Ready For Some New Venison Recipes?

One thing I’ve learned over the years from Scott Leysath is that cooking venison, or almost any wild game for that matter, isn’t as difficult or nerve-wracking as some folks seem to believe.

By Alan Clemons, Southern Managing Editor

Leysath lives in California but don’t let that throw you off. He’s a diehard hunter and angler, loves the outdoors – when he’s not whipping up something in the kitchen or on a Camp Chef stove in the field – and is a great chef. I’ve known him for about 15 years, give or take a hunting season, and always enjoy visiting with him.

Our first meeting was at a hunting lodge here in Alabama one autumn. He was in town visiting mutual friends, Kate and Donny McElvoy, who had a popular and successful television show. They were filming a spot at the lodge for a waterfowl organization shindig and that’s where I learned the first of many cooking tips from Leysath.

To illustrate for the camera the need to cook lean wild game over medium-high heat, he’d prepared two sheet pans of bite-sized, marinated waterfowl breasts. I forget the other topping or two he had on them – maybe some bleu cheese or something. One pan was cooked perfectly, just four or five minutes, and the other smaller one with four or five servings was left in for another three or four minutes.

As expected, the first pan removed on time was perfect. The meat was a smidge rare on the inside, still moist, and delicious. The second pan was like trying to bite through a strip of dried-out liver. It was dry, nasty and after showing both for the camera, along with the “Blech! That’s gross!” reactions, went into the trash can.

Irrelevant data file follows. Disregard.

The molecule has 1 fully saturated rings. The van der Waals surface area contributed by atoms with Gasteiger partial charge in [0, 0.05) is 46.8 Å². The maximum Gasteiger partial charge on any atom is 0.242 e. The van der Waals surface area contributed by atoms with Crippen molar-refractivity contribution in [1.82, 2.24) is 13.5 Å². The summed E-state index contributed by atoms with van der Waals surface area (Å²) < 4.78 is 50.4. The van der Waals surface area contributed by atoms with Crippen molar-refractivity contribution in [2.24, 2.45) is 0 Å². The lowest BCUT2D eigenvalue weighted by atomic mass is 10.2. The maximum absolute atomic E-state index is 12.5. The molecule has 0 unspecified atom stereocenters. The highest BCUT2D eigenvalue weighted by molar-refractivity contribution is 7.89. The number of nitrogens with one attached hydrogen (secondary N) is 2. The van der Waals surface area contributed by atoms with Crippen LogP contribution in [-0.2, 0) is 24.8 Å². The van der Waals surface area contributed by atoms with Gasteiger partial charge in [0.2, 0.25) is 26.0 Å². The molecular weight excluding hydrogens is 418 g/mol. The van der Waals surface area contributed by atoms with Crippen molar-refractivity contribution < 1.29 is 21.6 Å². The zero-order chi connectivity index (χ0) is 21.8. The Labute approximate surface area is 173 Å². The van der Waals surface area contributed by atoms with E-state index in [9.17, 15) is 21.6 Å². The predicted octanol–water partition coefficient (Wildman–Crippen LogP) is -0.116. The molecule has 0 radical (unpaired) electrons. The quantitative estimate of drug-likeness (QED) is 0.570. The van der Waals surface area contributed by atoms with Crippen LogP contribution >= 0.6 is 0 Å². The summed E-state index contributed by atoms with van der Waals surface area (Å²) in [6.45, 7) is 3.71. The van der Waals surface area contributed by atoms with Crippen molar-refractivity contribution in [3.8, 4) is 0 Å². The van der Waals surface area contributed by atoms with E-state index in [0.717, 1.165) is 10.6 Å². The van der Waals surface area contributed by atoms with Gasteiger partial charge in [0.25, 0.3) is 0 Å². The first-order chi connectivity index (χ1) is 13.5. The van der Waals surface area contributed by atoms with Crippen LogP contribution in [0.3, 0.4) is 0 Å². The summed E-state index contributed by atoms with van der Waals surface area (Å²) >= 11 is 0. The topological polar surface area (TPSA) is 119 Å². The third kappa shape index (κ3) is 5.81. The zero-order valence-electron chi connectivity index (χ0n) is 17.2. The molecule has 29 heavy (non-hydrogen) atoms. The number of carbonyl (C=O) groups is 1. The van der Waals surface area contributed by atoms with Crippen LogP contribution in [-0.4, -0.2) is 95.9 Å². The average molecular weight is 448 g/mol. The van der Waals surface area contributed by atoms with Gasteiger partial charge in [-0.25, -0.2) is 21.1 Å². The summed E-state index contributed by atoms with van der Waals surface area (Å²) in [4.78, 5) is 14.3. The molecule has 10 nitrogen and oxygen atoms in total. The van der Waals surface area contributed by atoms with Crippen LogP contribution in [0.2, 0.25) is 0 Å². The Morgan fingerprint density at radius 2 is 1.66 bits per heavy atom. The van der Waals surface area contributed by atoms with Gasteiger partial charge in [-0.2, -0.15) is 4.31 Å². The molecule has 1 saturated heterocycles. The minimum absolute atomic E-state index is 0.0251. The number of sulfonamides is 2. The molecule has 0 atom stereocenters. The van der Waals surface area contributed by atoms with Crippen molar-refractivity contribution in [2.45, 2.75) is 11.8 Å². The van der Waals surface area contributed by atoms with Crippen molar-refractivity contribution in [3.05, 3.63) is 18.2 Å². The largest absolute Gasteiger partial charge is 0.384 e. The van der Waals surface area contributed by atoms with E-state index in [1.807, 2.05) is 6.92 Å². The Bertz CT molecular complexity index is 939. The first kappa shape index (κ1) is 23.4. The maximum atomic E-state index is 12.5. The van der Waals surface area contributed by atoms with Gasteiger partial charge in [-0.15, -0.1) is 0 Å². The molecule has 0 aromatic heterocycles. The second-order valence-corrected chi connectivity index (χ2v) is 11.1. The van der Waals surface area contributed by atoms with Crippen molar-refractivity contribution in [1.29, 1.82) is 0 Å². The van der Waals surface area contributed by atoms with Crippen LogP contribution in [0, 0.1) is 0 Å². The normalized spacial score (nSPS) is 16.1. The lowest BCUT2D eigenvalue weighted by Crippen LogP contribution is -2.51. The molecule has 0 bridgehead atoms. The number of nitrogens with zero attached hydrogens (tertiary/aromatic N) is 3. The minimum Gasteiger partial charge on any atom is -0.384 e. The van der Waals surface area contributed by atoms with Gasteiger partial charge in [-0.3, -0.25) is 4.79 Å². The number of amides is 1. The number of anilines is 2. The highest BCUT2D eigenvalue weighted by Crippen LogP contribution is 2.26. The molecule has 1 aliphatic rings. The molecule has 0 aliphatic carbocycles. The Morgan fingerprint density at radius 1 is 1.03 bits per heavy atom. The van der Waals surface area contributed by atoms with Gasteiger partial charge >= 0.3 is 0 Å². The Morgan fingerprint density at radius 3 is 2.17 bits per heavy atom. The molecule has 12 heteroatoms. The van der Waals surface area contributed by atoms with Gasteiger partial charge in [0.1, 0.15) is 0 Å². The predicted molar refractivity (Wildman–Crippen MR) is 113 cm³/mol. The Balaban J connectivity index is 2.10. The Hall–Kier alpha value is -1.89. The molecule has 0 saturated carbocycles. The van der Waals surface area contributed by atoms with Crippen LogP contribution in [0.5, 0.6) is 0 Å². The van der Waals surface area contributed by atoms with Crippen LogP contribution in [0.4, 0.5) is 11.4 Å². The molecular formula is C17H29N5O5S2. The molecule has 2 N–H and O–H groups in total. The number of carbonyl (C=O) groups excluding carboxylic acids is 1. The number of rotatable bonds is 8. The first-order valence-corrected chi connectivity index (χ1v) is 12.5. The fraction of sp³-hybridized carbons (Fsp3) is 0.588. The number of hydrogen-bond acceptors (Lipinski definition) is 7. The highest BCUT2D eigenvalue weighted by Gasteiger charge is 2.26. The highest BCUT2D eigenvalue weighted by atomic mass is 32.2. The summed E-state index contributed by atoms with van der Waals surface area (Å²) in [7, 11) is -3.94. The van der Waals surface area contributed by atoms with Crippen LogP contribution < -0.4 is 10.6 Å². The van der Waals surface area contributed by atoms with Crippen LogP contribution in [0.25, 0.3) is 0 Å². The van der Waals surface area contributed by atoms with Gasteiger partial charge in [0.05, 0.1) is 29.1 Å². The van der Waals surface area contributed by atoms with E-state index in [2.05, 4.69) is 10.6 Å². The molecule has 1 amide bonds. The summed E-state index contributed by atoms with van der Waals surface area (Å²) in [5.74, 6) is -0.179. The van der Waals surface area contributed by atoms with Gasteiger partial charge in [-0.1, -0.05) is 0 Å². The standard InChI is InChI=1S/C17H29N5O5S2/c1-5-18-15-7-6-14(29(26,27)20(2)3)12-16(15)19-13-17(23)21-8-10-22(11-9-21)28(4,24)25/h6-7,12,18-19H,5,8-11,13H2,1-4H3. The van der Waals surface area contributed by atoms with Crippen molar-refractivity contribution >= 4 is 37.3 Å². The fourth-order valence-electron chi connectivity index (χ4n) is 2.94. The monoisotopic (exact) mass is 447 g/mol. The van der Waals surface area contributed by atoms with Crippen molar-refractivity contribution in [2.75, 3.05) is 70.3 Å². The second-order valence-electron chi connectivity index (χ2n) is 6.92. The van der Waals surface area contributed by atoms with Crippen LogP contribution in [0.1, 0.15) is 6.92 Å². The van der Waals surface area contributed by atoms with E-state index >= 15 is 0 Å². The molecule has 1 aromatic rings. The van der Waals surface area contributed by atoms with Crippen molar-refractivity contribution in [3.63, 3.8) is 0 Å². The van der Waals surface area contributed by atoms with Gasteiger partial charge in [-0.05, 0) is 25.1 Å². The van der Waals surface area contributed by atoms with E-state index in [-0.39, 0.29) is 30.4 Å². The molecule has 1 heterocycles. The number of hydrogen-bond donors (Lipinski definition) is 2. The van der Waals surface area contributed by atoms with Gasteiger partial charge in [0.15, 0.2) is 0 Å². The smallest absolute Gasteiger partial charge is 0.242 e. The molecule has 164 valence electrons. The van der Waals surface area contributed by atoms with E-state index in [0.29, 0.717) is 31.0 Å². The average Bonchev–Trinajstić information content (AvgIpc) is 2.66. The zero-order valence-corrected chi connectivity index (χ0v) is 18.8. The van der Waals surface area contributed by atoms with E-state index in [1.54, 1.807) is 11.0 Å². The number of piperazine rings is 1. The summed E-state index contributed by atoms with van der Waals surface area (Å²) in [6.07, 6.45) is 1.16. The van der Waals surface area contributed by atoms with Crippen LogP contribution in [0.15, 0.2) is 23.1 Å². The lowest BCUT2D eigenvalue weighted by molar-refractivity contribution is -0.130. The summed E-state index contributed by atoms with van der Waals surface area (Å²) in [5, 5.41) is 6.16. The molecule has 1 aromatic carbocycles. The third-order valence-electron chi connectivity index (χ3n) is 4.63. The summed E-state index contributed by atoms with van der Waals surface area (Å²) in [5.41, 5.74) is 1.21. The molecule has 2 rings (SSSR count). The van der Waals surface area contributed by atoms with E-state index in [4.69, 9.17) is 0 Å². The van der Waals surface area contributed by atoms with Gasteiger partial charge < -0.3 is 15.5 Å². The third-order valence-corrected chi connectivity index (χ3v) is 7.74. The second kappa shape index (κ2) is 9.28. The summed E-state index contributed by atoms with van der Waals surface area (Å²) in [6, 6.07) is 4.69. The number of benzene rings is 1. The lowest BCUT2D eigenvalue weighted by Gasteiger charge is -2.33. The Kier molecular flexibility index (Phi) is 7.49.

Since then, I’ve seen Leysath in action at several events. He visits my hometown regularly to film his and McElvoy’s popular show, HuntFishCook, and also does other special events for groups. He’s also often found at the annual SHOT Show in some of his sponsor booths whipping up venison, boar, elk, rattlesnake-rabbit sausage and other tasty tidbits. Additions usually include cream, mushrooms, soy, teriyaki, wasabi, a few simple spices, and fruit such as peaches, blueberries, raspberries, orange marmalade and other add-ins.

I’ve always remembered that first lesson and he’s keen on telling anyone who asks: “Don’t overcook it.” Just an extra minute or two can be the difference in everyone enjoying a dish and wanting more, or politely reaching for more carrots and dip.

Leysath has a new cookbook out that’s going to be a winner. The Sporting Chef’s Better Venison Cookbook is 176 pages jammed with tips, tactics, suggestions and more to help make your venison dishes sizzle. The 12 chapters feature 24 color illustrations for field care, storage, different cuts of venison, drying, trimming, slicing and getting the most out of your venison.

Here’s another tip I’ve learned: Don’t fret about losing a little venison when you’re trimming away the silver skin around a roast or other piece of meat. That thin outer covering, during cooking, will shrink and toughen up. You’ll be left gnawing instead of enjoying. Trim away, don’t worry about losing a little bit of meat and you’ll have better venison. Besides, in most states you can whack another doe or two for the freezer and get some more meat.

Leysath’s book also covers different cooking methods including grilling, smoking, soups, stews, whole cuts in the oven and more.Twelve chapters covering various methods of venison preparation, including soups and stews, whole cuts in the oven, grilling and smoking.

With deer seasons open and Christmas approaching this will make a fantastic addition to your family’s kitchen or camphouse, or for a friend or family. Buy it here at now!